If roughing it is not your thing, there are hotels with full amenities nearby. Borrego Springs Resort is family friendly, and the more high-end Borrego Valley Inn offers an amazing stay. It’s a premium desert inn that offers a great breakfast and afternoon treats. The inn has two pools , one for bathing suits, and the other a private European pool for nude swims and sun bathing. It is a rich, rustic experience, with a courtyard that has a beautiful bird aviary.
As for the dining experience in the Borrego Springs area, the local restaurants have everything imaginable, with a wide range for every taste bud.
There is so much to do at Borrego Springs and if you are extra adventurous, you will not have to drive far to a many more hot spots of interest. Horseback riding, tennis, a championship Golf course, fitness centers, recreational activities of all kinds are all located just a couple of hours out of Los Angeles. No matter what the season, it’s always worth bringing your camera and getting great shots. Many want to keep this place a secret but I hope you will come and see , that it is just the secret place you have been waiting for.
The underground club Body English at the Hard Rock Hotel & Casino in Las Vegas has been transformed into a haunted house called “Bloody English” through Oct. 31.
While it may not scare the living daylights out of you, it’s an entertaining enough walk through three levels of walkways that have been covered in cobwebs, bloody body parts, and other haunted house paraphernalia. Live actors jump out here and there, scaring visitors enough to make them scurry along at a faster pace, and some of the set design, replicating scenes from famous horror stories, is gruesome enough to make one wince and emit an “Ewwwww.”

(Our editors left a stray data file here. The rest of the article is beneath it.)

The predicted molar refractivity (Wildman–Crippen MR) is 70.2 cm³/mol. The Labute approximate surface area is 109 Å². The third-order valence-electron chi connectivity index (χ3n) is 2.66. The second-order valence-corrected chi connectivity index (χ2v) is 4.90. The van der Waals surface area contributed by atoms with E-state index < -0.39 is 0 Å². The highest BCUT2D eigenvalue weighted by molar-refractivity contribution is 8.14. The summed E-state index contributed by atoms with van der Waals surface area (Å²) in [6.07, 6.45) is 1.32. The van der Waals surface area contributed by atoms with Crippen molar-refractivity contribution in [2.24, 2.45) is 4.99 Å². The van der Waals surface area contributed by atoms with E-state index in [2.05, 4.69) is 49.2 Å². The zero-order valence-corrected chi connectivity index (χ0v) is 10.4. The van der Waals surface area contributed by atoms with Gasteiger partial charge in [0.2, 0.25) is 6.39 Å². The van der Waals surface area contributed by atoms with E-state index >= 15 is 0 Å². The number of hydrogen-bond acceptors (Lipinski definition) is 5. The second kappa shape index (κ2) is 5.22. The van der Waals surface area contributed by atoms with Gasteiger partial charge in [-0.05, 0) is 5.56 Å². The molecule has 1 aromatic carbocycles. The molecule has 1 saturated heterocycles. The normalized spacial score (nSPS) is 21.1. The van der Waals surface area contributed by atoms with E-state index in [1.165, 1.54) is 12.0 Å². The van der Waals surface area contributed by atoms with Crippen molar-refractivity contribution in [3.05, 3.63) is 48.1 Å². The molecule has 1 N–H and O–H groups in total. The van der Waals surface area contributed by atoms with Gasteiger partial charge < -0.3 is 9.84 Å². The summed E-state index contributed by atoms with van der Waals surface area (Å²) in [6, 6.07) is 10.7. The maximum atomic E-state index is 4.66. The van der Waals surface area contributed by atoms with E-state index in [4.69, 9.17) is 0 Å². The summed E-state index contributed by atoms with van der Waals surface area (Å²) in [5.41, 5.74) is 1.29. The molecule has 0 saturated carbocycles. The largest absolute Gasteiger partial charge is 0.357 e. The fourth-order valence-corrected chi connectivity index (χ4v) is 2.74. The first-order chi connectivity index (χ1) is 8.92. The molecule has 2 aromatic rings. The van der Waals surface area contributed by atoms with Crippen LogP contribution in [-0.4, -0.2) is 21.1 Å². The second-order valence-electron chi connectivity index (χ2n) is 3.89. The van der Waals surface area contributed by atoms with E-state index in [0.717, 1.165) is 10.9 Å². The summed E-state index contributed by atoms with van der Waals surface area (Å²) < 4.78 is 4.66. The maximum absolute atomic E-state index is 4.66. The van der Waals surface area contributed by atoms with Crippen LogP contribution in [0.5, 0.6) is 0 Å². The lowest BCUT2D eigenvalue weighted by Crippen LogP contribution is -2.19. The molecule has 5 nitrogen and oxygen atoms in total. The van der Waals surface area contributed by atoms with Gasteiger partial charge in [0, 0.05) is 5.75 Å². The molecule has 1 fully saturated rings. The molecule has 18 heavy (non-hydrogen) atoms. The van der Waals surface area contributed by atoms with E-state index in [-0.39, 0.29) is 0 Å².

Just watch out near the end of the visit…we won’t tell you what happens….
More info can be obtained at www.bloodyenglish.com.
The city of Mendoza in Argentina is known, among other things, for its history, including the heroic deeds of General San Martín, its Malbec wines and neatness.
Located at the foothills of the Andes Mountain Range, it is considered as one of the most beautiful cities in Argentina.
Globe trotter Juan Parodi, who works for a major world cargo airline, visited family in Mendoza for a wedding recently, and during one of their outings, enjoyed a traditional parrillada (Argentine barbecue). After five days of such barbecues, Parodi said he had had enough beef and and chicken, and welcomed the fish that came with la Semana Santa (Holy Week before Easter).
Here are some photos from the city of Mendoza, as well as the barbecue Parodi and his family enjoyed.